So, I was looking into trying some of the Python web frameworks this past weekend.  I originally started to look into Django and TurboGears, but after seeing nxsy’s comparison, I decided to try Pylons. My initial thought was that all three have similar goals, but have different approaches. A decent Pylons book by James Gardner is available online, too. You can also get the dead tree version at Amazon.

A second reason that I wanted to try Pylons is that there is a well-known, real-world application written using Pylons. I think its a good thing to see how someone else uses a framework that you are evaluating. I may not want to copy their style, but it gives me great insight.

Nested Map

I was in the #lisp chat room at Freenode when someone posed a question about performing a map function over a nested lists. This was an interesting problem, so I thought that I would cover it here.

Suppose there was a complex tree of numbers:

((1 2) (3 4))

And you want to map each to a function (let’s say a squaring function) and maintain its structure. This is where a good utility function would be in order. The function must be able to handle trees of an unknown structure. So, the only solution that I know would be to use recursion:

(defun nested-map (fn item)
    (cond ((null item) nil)
          ((atom item)   (funcall fn item))
          ((consp item) (cons (nested-map fn (car item))
                                 (nested-map fn (cdr item))))))

Even though it looks complex, the function seems correct:

CL-USER> (nested-map #'(lambda (x) (* x x))
           '((1 2) (3 4)))
((1 4) (9 16))
CL-USER> (nested-map #'(lambda (x) (* x x))
           '(1 2 (3 4 (5 6 7))))
(1 4 (9 16 (25 36 49)))

I think I’ll keep this in my utility toolkit. I am concerned about the performance, but I won’t worry too much about it until it becomes a problem.

Snow In Bay Area

So my first night in the Bay Area was relatively painless. The big story here is that it snowed in the valley areas. I guess it is not a common thing here, because the funniest thing was that news footage of some kids playing in a small patch of snow. I don’t know why it is funny to me, but those kids seem to enjoyed it. Given that there’s a snow storm brewing that is going to hit the Cleveland area when I fly in, I expect to be delayed.

Travelling Light

I’m getting ready to fly to San Francisco tomorrow on business. This- will be my first flight since January 2004 when my wife and I went to Las Vegas. Some recent changes to “airline policy” will irk me. For instance, the airlines started to charge for luggage, which I think is the most prominent example of nickel and diming your customers.

Since my trip is business, I am reimbursed, but it still sucks for someone. Luckily, I am only going to be in San Francisco for a few days, but it would be different if I was taking a trip for a vacation. If I was spending two weeks in California, I don’t think one bag would be enough. So, the thought of being charge $100 for luggage would literally drive me nuts.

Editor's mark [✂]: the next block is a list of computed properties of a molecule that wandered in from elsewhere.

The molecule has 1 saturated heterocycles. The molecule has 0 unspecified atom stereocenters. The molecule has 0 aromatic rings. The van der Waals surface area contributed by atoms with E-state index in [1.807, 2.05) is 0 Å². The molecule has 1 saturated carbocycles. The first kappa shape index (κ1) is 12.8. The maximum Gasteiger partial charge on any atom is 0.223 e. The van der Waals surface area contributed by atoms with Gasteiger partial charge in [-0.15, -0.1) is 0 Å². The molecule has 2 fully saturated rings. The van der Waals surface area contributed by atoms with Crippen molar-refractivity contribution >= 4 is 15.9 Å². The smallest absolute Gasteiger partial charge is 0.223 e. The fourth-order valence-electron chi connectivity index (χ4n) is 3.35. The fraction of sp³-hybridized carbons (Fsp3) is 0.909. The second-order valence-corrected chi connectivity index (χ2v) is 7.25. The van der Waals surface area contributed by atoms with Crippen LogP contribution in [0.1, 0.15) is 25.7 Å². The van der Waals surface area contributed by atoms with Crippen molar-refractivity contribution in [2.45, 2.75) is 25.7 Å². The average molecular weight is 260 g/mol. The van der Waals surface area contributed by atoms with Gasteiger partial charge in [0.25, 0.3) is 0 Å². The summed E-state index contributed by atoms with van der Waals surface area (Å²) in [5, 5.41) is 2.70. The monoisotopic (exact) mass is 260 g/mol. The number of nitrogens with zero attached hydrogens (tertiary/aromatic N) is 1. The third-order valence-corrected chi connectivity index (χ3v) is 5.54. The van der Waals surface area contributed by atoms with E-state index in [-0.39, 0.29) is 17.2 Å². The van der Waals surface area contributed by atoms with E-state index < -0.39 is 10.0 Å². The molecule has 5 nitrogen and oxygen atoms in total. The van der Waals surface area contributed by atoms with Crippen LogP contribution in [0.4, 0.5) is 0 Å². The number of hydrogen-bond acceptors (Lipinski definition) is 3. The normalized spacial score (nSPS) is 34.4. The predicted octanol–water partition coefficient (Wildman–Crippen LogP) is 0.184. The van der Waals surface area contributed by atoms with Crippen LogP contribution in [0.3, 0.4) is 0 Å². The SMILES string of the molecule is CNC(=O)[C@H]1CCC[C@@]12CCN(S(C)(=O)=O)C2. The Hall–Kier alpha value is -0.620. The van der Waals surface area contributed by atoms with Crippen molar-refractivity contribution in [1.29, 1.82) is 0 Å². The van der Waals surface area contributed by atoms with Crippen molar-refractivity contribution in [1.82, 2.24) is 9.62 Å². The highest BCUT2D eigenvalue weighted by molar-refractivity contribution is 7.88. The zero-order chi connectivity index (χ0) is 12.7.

Eh, so next time I travel for vacation, maybe I take a train.

Installed Kubuntu Today

For the longest time, I have always had a goal to be Windows-free. Many people I work with feel that it is pure apostasy, because I have worked in Microsoft shops in the past 10 years or so. But frankly, I am particularly sick of Windows as a whole. If I can still continue doing my work without having Windows on on my HP Pavillion dv9008nr laptop, then I think I am set.

So, I installed Kubuntu 9.04 (Juanty Jackalope) today. It was the most painless installation of Linux that I had… ever. It was even less painful that my initial installation of Ubuntu 8.10 (Intepid Ibex) on the family desktop (recently auto-updated to Jaunty).

My laptop wireless has the ever painful Broadcom chipset, which historically has been a problem on both 32-bit and 64-bit systems. But I found out that they got off their butts and started to provide drivers for Linux. So, after enabling the closed source drivers, my wireless just worked period. There was no manual configuration that I had to do, no driver to look for, and no searching through outdated documentation for clues on configuring everything.  Do you have any idea how refreshing that is?

Here are other refreshing things:

  • The NVidia chipset for graphics acceleration worked with zero configuration.
  • All of my external devices worked.
  • Even though I like the GNOME interface in Ubuntu, I absolutely love the KDE interface in Kubuntu.  I am ecstatic that I went in that direction.
  • BZFlag looks / feels much better on Linux that on Windows.
  • The best system for tools I already use on Windows: Pidgin, GNU Emacs, Steel Bank Common Lisp, Mozilla Firefox, and others.
  • Even Adobe Flash has decent performance, even though there is no 64-bit native version for Linux. Most YouTube videos do work, even in full screen mode. So, I can deal with it for now.  (Adobe is now the new Broadcom, IMO).
  • The default Remote Desktop (RDP) client allows me to connect to my Windows desktop at work, basically completing my minimum requirements for total conversion.

So, I look forward to writing more about my experiences on Kubuntu.